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There are many opportunities for undergraduates and postgraduate research students to participate in the project.

Please click on the link below for details of postgraduate funded dissertation placements from 2013-2014.

dissertation placements

The following student projects have been linked to the research programme:

Ph.D: Eve Rannamäe; animal bones from Viljandi & Karksi, Estonia.
MSc: Amanda Wynne; Multi-proxy analysis of the lake core from Radzyń Chełmiński, Poland.
MSc: Jenny Austin; multi-proxy analysis of the lake core from Trikata, Latvia.
BA: Charlotte Scull; carbon and nitrogen stable isotopes of domesticates from the early and later medieval Kulmerland, Poland.
BA: Louise Wakefield; isotopes from the early and later medieval Kulmerland, Poland.
BA: Olga Zakrzewska, Emilia Długołęcka; plant macro-fossils from medieval Riga, Latvia.

Bachelors (BA/BSc)
Masters (MSc)
Masters (MA)
Doctoral (Ph.D)

There are multiple fieldwork opportunities throughout the duration of the project, where training in a range of environmental archaeology techniques will be provided. These mostly take place in the summer months, but it may also be possible to take part in some of the sampling work earlier or later in the year.

You will also be able to take advantage of the Erasmus agreement with the Institute of Archaeology at the University of Toruń, Poland, (which in the case of Reading archaeology students should be available for upcoming part IIs in the Spring term of 2012). Here you will be able to take a unique set of English-taught modules on the archaeology and environmental archaeology of Poland, including topics on the Teutonic Order.

See Fieldwork and contact Aleks Pluskowski if you have any queries.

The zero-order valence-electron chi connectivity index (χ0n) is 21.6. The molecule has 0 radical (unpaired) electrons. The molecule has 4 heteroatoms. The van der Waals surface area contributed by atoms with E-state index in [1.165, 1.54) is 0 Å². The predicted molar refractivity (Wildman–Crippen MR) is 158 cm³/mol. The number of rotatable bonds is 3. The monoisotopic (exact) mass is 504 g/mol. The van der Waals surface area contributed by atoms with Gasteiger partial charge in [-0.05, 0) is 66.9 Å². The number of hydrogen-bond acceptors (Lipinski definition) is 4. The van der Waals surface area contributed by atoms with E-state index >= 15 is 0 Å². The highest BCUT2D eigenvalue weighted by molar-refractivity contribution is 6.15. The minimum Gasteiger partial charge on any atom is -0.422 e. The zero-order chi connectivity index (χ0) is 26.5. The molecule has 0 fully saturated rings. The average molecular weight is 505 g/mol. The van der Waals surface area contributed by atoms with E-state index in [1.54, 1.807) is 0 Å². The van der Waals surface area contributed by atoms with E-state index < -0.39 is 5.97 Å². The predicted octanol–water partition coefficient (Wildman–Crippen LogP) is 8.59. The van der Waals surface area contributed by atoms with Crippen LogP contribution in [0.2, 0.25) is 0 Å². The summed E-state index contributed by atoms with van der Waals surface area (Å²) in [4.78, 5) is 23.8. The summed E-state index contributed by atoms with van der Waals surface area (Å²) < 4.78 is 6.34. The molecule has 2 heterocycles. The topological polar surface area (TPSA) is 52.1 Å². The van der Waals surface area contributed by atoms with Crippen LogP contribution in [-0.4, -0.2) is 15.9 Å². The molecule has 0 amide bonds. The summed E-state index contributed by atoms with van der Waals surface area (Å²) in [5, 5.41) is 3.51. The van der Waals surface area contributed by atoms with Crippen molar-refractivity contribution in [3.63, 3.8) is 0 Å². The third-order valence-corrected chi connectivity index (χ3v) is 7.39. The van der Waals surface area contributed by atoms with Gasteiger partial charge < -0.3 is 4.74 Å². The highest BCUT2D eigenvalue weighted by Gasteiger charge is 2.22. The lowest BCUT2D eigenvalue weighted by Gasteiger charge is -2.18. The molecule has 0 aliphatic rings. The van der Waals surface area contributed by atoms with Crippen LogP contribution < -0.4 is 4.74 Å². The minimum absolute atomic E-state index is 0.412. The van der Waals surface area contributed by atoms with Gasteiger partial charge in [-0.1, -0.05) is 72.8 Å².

The project offers material for MSc dissertations on various aspects of palaeoenvironmental and scientific archaeology, including pollen; plant macrofossils; mammal, bird and fish bone analysis; sediment analysis; geochemistry; isotopes relating to nutrition, mobility and climate; tephra; geophysics. See project methodologies.

The focus of these studies may be individual castle sites, their hinterlands, lakes, peat bogs and related settlement sites in Poland, Estonia and Latvia.

You will also have the opportunity to participate in fieldwork and collect your own samples.

See Fieldwork and contact Aleks Pluskowski and the relevant scientific archaeology specialist on the team if you have any queries. Also see funded dissertation placements above for 2013-2014.

Whilst a major focus of the project is environmental archaeology, there is also an opportunity to focus on aspects of material culture and historical sources for MA dissertations. These may, for example, be concerned with structures and sites of the Teutonic Order itself, or the Iron Age societies that were transformed by the crusades.

For students taking the MA in Medieval Archaeology at Reading, you will be able to take advantage of our Erasmus link with the Department of Medieval Studies at the Central European University in Budapest, Hungary. They offer a wide range of teaching and resources on Central and Eastern European topics.

There may also be opportunities for work/training placements at the museums associated with the project.

There are opportunities for pursuing doctoral research, following on from an MSc or MA which can provide both a significant contribution to the project and stand on its own as a piece of unique research.

If you are interested in pursuing doctoral research at the University of Reading, please get in touch with Aleks Pluskowski and check this page for funding opportunities.

If you are interested in pursuing doctoral research at the University of Toruń in Poland please contact Daniel Makowiecki, or for the University of Tartu, please contact Heiki Valk.

 


Sponsor
European Research Council Malbork castle museum
University of Reading
Supporters and Partners
University of TartuElblag museum logoUniversity of TorunUniversity of BialystokCesis castleUniversity of GdanskNational Museum Riga